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Anepigraphic - without an inscription or legend (usually referring to the obverse).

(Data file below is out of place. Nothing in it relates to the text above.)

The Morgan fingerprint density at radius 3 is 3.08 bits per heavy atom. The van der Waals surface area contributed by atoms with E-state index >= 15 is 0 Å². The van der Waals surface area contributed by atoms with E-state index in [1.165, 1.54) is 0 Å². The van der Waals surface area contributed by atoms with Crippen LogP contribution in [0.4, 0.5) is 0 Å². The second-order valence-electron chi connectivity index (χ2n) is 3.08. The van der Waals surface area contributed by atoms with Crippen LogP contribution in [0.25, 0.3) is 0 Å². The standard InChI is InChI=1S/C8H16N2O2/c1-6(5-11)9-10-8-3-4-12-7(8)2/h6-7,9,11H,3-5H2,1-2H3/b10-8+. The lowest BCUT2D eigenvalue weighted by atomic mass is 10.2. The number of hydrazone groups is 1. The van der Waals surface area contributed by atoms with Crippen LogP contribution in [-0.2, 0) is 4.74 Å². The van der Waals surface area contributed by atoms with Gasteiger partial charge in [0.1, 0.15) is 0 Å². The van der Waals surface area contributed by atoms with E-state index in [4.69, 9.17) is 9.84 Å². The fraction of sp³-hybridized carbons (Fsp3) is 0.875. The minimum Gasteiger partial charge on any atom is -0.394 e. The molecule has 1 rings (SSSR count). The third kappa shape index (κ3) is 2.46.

|The ruins of Antioch on thelie near the modern city of Antakya, Turkey. Founded near the end of the 4th century B.C. by Seleucus I Nicator, one of Alexander the Great's generals, Antioch's geographic, military and economic location, particularly the spice trade, the Silk Road, the Persian Royal Road, benefited its occupants, and eventually it rivaled as the chief city of the Near East and as the main center of Hellenistic Judaism at the end of the period. Antioch is called "the cradle of Christianity," for the pivotal early role it played in the emergence of the faith. It was one of the four cities of the Syrian tetrapolis. Its residents are known as Antiochenes. Once a great of half a million people, it declined to insignificance during the Middle Ages because of warfare, repeated earthquakes and a change in trade routes following the Mongol conquests, which then no longer passed through Antioch from the far east.|